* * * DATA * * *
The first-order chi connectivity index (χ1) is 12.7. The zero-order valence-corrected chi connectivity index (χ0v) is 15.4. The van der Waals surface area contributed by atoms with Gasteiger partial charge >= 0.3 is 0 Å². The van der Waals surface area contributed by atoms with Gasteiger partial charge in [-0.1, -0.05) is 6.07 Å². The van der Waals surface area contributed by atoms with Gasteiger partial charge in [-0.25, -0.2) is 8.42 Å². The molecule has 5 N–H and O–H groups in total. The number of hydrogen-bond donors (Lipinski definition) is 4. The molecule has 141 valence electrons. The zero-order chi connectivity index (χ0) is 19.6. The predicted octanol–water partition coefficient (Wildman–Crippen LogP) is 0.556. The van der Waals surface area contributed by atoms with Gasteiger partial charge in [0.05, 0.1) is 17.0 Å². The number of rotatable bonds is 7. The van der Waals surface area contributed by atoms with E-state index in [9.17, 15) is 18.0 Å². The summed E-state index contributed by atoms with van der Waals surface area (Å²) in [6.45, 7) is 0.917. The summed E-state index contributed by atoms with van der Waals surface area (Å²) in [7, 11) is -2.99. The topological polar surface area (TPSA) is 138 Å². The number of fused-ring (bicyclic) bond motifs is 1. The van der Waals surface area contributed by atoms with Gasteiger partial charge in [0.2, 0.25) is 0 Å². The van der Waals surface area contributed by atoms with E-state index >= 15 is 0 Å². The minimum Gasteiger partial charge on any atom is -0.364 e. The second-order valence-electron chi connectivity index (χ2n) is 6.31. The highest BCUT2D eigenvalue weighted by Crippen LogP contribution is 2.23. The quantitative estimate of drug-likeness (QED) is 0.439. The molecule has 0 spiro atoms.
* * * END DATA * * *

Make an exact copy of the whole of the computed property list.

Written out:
The first-order chi connectivity index (χ1) is 12.7. The zero-order valence-corrected chi connectivity index (χ0v) is 15.4. The van der Waals surface area contributed by atoms with Gasteiger partial charge >= 0.3 is 0 Å². The van der Waals surface area contributed by atoms with Gasteiger partial charge in [-0.1, -0.05) is 6.07 Å². The van der Waals surface area contributed by atoms with Gasteiger partial charge in [-0.25, -0.2) is 8.42 Å². The molecule has 5 N–H and O–H groups in total. The number of hydrogen-bond donors (Lipinski definition) is 4. The molecule has 141 valence electrons. The zero-order chi connectivity index (χ0) is 19.6. The predicted octanol–water partition coefficient (Wildman–Crippen LogP) is 0.556. The van der Waals surface area contributed by atoms with Gasteiger partial charge in [0.05, 0.1) is 17.0 Å². The number of rotatable bonds is 7. The van der Waals surface area contributed by atoms with E-state index in [9.17, 15) is 18.0 Å². The summed E-state index contributed by atoms with van der Waals surface area (Å²) in [6.45, 7) is 0.917. The summed E-state index contributed by atoms with van der Waals surface area (Å²) in [7, 11) is -2.99. The topological polar surface area (TPSA) is 138 Å². The number of fused-ring (bicyclic) bond motifs is 1. The van der Waals surface area contributed by atoms with Gasteiger partial charge in [0.2, 0.25) is 0 Å². The van der Waals surface area contributed by atoms with E-state index >= 15 is 0 Å². The minimum Gasteiger partial charge on any atom is -0.364 e. The second-order valence-electron chi connectivity index (χ2n) is 6.31. The highest BCUT2D eigenvalue weighted by Crippen LogP contribution is 2.23. The quantitative estimate of drug-likeness (QED) is 0.439. The molecule has 0 spiro atoms.